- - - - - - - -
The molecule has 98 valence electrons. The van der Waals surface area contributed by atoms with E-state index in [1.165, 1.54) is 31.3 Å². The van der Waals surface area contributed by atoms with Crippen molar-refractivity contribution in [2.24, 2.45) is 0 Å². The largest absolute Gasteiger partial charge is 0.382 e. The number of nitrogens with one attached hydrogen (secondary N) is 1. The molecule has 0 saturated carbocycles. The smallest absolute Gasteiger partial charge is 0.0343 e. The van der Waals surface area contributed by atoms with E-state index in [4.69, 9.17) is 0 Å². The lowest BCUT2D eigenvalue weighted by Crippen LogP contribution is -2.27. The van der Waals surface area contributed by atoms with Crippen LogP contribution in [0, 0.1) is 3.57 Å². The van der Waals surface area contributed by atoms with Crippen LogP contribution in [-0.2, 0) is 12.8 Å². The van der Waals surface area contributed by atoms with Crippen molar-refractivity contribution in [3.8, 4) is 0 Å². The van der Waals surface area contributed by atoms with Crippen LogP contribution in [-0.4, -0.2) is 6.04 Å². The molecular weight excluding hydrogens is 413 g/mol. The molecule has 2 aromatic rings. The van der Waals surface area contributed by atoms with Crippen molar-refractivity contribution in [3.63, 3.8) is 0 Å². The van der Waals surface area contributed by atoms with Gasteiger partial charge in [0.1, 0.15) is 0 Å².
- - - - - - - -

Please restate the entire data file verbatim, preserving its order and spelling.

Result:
The molecule has 98 valence electrons. The van der Waals surface area contributed by atoms with E-state index in [1.165, 1.54) is 31.3 Å². The van der Waals surface area contributed by atoms with Crippen molar-refractivity contribution in [2.24, 2.45) is 0 Å². The largest absolute Gasteiger partial charge is 0.382 e. The number of nitrogens with one attached hydrogen (secondary N) is 1. The molecule has 0 saturated carbocycles. The smallest absolute Gasteiger partial charge is 0.0343 e. The van der Waals surface area contributed by atoms with E-state index in [4.69, 9.17) is 0 Å². The lowest BCUT2D eigenvalue weighted by Crippen LogP contribution is -2.27. The van der Waals surface area contributed by atoms with Crippen LogP contribution in [0, 0.1) is 3.57 Å². The van der Waals surface area contributed by atoms with Crippen LogP contribution in [-0.2, 0) is 12.8 Å². The van der Waals surface area contributed by atoms with Crippen molar-refractivity contribution in [3.8, 4) is 0 Å². The van der Waals surface area contributed by atoms with Crippen LogP contribution in [-0.4, -0.2) is 6.04 Å². The molecular weight excluding hydrogens is 413 g/mol. The molecule has 2 aromatic rings. The van der Waals surface area contributed by atoms with Crippen molar-refractivity contribution in [3.63, 3.8) is 0 Å². The van der Waals surface area contributed by atoms with Gasteiger partial charge in [0.1, 0.15) is 0 Å².